Due to the outbreak of COVID-19, governments around the world enforced lockdown measures in an attempt to keep the virus at bay. The more light there is at the end of the tunnel, the more our thoughts turn to what the following phase of the epidemic might look like. I will reserve comment on whether or not these decrees were hastily declared and its implications for the aftermath, and instead look at the linguistics of what might happen next: deconfinement or reopening.
If the opposite of confinement is déconfinement, I want to analyse the opposite of the English word lockdown and what ramifications this has. The French neologism is linguistically simple, whereas the search for an English equivalent is more complex. One represents an invitation to discuss and debate a definition, while the other could be an attempt to mollify and reassure for more sinister purposes.
In France, the word confinement was used to talk about the orders imposed by the government. Just like the English equivalent lockdown, it has connotations of lack of movement, physical restrictions and prison protocol. The words differ, however, in their construction: ‘confinement’ is from the Latin words ‘cum’ and ‘finis’, the former meaning ‘together’ and the latter being a noun that refers to physical boundaries. We can say that confinement means ‘together in designated boundaries’. It has a long history, with the meaning of property dating back to the 15th century and the meaning of imprisonment to the 16th century. On the other hand, the English ‘lockdown’ dates only from the end of the 19th century and when new words are invented, new forces are at play.
Déconfinement is a neologism, a word recently created to talk about the phenomenon. Curiously, it was shunned by the French President Emmanuel Macron, well-known for his love of words, who choose to talk about ‘la fin du confinement’, purposefully avoiding the new term. But this recently coined moniker might offer us the space to debate and discuss our hopes and fears of our post-COVID-19 world: what does déconfinement look like?
The prefix ‘de’, again of Latin origin like the majority of the French language, means a ‘contrary or inverse action or state’. It is a very handy prefix to talk about what will happen next, or as Carrie Chappell put it: ‘a simple & old prefix turns over the rock of the word we’ve all been living under.’ And it does what the English equivalent fails to do – suggest that the world after the confinement will not be the same.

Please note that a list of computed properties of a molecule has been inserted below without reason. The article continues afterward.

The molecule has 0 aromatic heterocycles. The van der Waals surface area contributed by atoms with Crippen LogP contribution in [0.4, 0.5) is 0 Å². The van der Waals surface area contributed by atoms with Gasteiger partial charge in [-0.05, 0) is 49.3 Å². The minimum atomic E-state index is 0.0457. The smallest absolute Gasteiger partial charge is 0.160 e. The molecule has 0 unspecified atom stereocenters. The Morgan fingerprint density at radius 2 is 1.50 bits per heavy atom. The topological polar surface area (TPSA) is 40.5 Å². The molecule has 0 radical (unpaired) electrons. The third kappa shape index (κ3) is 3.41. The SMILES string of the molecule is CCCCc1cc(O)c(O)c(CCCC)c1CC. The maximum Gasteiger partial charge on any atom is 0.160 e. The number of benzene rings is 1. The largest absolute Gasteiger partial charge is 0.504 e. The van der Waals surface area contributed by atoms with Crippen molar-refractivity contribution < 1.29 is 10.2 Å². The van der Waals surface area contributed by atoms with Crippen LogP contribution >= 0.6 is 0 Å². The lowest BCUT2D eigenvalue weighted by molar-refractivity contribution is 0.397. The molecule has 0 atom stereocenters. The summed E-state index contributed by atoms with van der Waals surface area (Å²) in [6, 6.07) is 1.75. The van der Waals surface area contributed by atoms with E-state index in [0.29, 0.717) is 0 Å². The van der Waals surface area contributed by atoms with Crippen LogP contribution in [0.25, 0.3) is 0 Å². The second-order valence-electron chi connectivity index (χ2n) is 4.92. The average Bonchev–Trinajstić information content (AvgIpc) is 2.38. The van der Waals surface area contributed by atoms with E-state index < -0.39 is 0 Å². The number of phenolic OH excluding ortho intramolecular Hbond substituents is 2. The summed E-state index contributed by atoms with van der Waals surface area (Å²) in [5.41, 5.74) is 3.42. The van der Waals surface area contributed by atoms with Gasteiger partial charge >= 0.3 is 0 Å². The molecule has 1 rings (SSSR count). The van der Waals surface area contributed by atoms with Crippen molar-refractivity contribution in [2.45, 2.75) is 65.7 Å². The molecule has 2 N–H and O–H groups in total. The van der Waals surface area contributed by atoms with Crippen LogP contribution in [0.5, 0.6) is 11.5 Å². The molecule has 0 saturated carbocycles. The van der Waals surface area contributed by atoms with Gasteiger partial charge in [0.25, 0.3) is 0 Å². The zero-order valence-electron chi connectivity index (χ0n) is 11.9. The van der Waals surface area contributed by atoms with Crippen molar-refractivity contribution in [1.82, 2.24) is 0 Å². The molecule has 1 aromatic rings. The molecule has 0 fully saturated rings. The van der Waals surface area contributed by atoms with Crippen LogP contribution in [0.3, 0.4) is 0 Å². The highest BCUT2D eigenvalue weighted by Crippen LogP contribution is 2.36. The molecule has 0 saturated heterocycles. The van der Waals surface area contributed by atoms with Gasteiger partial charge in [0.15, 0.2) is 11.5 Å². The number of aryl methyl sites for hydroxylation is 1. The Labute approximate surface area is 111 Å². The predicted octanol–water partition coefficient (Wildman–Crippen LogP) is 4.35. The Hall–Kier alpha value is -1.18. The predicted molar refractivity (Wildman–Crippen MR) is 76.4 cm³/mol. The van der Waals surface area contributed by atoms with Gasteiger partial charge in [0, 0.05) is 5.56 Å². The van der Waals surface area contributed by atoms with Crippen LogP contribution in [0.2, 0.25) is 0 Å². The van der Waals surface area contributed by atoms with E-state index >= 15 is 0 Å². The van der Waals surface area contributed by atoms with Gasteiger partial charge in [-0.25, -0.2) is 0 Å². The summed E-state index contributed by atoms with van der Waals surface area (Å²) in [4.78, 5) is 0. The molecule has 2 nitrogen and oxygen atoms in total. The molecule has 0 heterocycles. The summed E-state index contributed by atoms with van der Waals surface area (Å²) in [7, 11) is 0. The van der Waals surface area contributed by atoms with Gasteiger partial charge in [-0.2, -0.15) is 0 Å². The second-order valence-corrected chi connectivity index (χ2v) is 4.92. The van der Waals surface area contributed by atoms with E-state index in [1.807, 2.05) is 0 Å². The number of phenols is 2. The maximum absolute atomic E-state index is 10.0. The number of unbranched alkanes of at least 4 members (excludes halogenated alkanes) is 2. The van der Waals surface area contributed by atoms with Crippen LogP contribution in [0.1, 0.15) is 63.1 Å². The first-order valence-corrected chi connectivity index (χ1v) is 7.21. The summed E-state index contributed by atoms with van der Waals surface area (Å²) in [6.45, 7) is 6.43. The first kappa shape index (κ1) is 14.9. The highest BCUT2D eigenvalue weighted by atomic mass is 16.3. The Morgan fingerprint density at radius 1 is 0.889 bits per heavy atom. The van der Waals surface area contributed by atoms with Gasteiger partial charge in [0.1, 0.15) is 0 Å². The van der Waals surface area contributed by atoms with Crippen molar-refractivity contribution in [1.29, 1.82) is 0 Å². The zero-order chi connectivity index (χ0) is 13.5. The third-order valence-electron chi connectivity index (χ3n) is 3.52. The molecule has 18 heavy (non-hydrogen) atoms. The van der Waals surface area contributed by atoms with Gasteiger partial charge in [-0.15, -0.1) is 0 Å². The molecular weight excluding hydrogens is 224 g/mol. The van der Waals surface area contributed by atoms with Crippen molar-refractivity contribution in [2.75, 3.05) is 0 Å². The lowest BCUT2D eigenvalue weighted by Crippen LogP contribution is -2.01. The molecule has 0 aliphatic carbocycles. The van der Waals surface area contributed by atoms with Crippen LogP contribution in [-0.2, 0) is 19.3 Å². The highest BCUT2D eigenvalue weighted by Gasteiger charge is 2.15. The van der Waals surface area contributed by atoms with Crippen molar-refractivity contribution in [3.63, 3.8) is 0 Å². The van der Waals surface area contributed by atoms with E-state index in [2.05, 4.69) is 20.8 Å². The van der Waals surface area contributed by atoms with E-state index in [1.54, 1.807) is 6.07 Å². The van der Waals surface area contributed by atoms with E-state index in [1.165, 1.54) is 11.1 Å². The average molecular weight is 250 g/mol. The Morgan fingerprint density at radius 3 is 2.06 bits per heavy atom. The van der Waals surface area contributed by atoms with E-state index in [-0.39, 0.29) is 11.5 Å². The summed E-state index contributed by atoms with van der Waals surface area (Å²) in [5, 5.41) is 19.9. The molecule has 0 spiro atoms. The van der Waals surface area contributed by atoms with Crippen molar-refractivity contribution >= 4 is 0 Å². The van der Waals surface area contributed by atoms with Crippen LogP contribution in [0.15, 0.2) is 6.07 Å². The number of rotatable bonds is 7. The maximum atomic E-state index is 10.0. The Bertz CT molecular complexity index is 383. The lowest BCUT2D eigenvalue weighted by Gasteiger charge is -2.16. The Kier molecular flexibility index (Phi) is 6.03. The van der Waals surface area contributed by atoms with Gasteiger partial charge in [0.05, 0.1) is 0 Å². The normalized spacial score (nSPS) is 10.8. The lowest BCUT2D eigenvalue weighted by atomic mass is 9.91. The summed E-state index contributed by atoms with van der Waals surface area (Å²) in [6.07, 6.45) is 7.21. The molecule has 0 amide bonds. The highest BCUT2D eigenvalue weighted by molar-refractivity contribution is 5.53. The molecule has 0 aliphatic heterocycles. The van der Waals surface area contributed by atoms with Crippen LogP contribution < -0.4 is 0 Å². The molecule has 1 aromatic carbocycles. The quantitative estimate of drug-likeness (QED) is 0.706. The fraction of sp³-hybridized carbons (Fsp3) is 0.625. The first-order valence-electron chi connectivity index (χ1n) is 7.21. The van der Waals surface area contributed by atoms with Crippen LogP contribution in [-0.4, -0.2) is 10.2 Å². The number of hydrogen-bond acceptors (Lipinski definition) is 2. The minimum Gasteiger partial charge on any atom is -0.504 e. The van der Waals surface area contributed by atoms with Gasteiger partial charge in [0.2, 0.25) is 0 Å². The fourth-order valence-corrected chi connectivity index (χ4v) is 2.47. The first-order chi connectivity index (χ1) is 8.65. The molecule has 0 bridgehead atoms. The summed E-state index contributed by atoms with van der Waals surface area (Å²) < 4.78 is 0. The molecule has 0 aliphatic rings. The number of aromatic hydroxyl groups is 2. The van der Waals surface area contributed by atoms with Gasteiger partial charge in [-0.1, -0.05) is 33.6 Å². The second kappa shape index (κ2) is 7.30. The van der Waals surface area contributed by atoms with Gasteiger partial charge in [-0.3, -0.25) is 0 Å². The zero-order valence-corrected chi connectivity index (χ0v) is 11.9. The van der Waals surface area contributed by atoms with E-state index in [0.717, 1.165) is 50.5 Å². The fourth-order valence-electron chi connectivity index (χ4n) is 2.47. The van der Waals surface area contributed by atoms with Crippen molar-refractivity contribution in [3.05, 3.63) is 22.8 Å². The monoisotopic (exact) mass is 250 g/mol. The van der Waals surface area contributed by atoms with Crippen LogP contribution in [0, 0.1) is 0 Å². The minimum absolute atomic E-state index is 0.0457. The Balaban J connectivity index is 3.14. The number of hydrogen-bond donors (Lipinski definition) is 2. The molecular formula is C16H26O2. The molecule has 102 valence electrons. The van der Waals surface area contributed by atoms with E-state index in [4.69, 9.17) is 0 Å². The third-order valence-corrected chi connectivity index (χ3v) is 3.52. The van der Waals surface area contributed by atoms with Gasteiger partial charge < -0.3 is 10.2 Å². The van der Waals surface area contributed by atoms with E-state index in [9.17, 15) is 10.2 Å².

The English press wants to talk about ‘reopening’ and a ‘return to normal’, which are comforting terms: the prefix ‘re’, a Latin root, suggests homecoming, or the way things were before the war. This could be because the Anglo-Saxon mindset is in the markets, supply and demand and economic drive, all of which have been taken away with quarantine and the cracks are beginning to show. It is in their interests to return to the way things were because, you know, money.
This is a mirage: air travel is in the worst state its ever been in since the Wright brothers, children are learning to associate human contact with danger and other canaries are dying too. In short, we will not return to the days of rose and wine, but one in which market forces operate with increasingly desperate ferocity and the human touch, in every sense, will be a thing of the past, to be reminisced about decades later. The English language once again will relive its Orwellian definition of propaganda: by telling people its a return, not a change, we will more willingly acquiesce in the new status quo.
We must remember that the opposite of lockdown is not return; it is departure, as scary and intimidating as all things unknown are. The Latin-based term at least acknowledges this by providing us a new word to define and debate, even though un monde déconfiné has the hallmarks of a dystopian future. The English term of ‘reopening’ is laggard and easy, in the same way that lockdown, when it means prison, is often the simplest way of dealing with a problem. But instead of actually trying to solve the root, it merely brushes it under the rug – out of sight, out of mind.
However, the media is playing a dangerous game in propagating a word that is charged with penal history: it reenforces the authority that States and market forces have over our lives. Furthermore, the next phase of this epidemic cannot and will not be as easy as mandating stay-at-home orders. As Pascal’s famous phrase says, “all of humanity’s problems stem from man’s inability to sit quietly in a room alone.” And currently an awful lot of people are yearning to leave their room.